Monday, January 26, I had my first Actemra infusion. I’m not sure how to feel or react to this, exactly. Hooray? Congrats to me? Holy shit? THIS BETTER WORK? In any case, it’s a new chapter in my RA life. Actemra is now the fifth biologic drug I’ve tried since I first began biologic injections/infusions, starting with Enbrel in autumn 2002. I can’t believe I’ve been on them that long! Luckily (I’ve been very lucky) I haven’t had problems with side effects with any of these still fairly new medications.
Before beginning Actemra on Monday, I received bi-monthly Remicade infusions for about seven years (for the second time). I had been on Remicade once before from approximately 2004-2007, then I switched to Humira injections because I moved to France briefly to teach English (my doctor and I decided it would be easier to do injections in a foreign country rather than trying to sort out getting infusions while abroad). When I returned home to Minneapolis from France, I switched to monthly infusions of Orencia, basically because I really hated giving myself shots; I never got used to doing it. I can’t remember how long I stayed on Orencia, but my rheumatologist and I decided that if I was going to stick with I.V. infusions, Remicade seemed to work a bit better for me. So after a brief time on Orencia, back to Remicade it was.
A few months ago my rheumatologist and I finally decided that it was time to change my RA treatment and try a new biologic. Remicade just didn’t seem to be working that well anymore. I was on prednisone more often than I wasn’t due to frequent and stubborn flare-ups. One of our main goals for my treatment has always been to stay off of prednisone. And now that I try to remember, I think it’s been at least a few years since I’ve been off of it consistently for more than a few months at a time.
So! While starting a new medication can be scary and worrying, I’m also trying to be hopeful and positive that Actemra will be a good turning point in helping to stabilize my RA and maybe even put me into “remission” for the first time. I’m so ready to have a good long stretch of significantly decreased pain and flares and especially a nice lengthy period of NO PREDNISONE.
Today is Day 1 of NO DIET COKE. And Day 1 of actively working on my New Year’s resolutions–or “intentions”–as I wrote about them in a recent article on RheumatoidArthritis.net.
I wrote about five main ones, but there are so many more. Maybe I should start a blog about resolutions and how many I can actually fulfill? Hmm. Not a bad idea although it could prove to be quite depressing when I resolve to, say, reply to all of my e-mails one day and instead wind up on the couch watching a marathon of The Love Boat. Um, not that I’ve done this before, of course.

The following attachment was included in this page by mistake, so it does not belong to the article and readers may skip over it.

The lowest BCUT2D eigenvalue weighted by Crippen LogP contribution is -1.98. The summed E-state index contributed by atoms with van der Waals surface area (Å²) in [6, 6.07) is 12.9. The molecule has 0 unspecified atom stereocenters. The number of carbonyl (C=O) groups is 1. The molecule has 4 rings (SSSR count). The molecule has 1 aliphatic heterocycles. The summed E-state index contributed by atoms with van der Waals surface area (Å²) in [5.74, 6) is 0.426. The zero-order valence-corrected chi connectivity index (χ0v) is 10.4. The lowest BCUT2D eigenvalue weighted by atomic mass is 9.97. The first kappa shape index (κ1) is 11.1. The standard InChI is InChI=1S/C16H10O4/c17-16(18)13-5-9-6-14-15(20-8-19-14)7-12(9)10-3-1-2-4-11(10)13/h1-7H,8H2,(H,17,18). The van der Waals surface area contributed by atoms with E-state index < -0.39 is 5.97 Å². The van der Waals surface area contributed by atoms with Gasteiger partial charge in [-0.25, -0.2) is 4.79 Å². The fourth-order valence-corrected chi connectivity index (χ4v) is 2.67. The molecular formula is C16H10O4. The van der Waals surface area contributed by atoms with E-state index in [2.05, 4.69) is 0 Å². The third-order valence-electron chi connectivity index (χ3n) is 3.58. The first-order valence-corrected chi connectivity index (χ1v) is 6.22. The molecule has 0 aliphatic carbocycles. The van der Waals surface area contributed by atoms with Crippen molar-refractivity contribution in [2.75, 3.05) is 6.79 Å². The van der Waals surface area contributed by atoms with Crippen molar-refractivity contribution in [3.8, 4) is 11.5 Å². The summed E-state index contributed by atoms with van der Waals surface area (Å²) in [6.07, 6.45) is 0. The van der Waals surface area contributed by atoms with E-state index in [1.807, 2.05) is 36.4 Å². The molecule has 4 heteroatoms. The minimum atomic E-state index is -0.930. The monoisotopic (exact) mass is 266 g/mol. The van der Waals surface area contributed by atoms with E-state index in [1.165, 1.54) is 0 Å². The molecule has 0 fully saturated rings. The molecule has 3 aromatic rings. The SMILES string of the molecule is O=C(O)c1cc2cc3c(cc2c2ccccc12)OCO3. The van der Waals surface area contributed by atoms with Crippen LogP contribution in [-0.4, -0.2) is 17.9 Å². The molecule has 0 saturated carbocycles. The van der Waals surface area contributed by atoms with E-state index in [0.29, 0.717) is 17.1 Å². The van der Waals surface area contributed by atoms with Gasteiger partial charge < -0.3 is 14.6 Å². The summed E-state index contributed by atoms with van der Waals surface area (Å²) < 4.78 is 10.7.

But today, I did not drink one single can of Diet Coke! What did you do or not do?
So I’ve been recently thinking about the idea of starting my own RA/arthritis/health podcast. I already volunteer at an awesome community radio station in Minneapolis, KFAI, and I have a passion for radio, storytelling, journalism, and spreading arthritis awareness.
Would you guys listen? Would anybody listen? Could I do it and not sound like a total moron? Let me know your thoughts, please!
Here’s an article I wrote for RheumatoidArthritis.net recently about the change in federal regulations regarding certain pain medications. I’m not very happy about these changes, to put it mildly. It’s now even more difficult for people with chronic pain to get the relief they need. Luckily I live in a state right now where I’m not required to go to the doctor for an office visit just to get a handwritten prescription from him (and therefore charged $200+ for the office visit). A couple of new friends I met in New York and New Jersey over the last two weeks have to deal with this. It’s ridiculous and discriminatory, in my opinion. Something needs to be done! Nobody should have to be in pain in the first place. Nor should anyone be forced to suffer additional pain because of government laws that hurt patients instead of helping them.
Hello from beautiful North Carolina! I’ve been here since August 12th, initially for a medical appointment at Duke University Medical Center with an orthopedic foot and ankle specialist/surgeon. The appointment was a huge let-down, to put it mildly. But I’m glad that I decided to extend my stay and make a holiday of this trip. I’ve been staying on an incredible little island called Ocracoke, which is part of North Carolina’s Outer Banks since last Friday night. I really lucked out in choosing this place, as well as the cute and charming B&B I randomly found online. I’ve been so impressed with the island, the village, the B&B, the beaches. Everything.
You can read more about my Duke and NC experience in the post I recently wrote for RheumatoidArthritis.net:
Tomorrow is my last full day here and I’m sad thinking about it. I’m not ready to go back home! I love the ocean so much and I have to say that island life certainly agrees with me. Alone time is something that I’ve been severely lacking for several months; I didn’t realize how much I needed this vacation.
I’m not sure what week/day I’m on except that I went down to 7 mg at the start of this week. HOORAY! I WILL reach 0 soon. Staying at 0 is the main goal, though, and that tends to be tricky.
Milligram by milligram I will get off of this drug. Then the next hurdle–tapering off the Xanax and Vicodin. I’m not looking forward to that. I’m actually really nervous of withdrawal/tolerance side effects, but I know I can do it.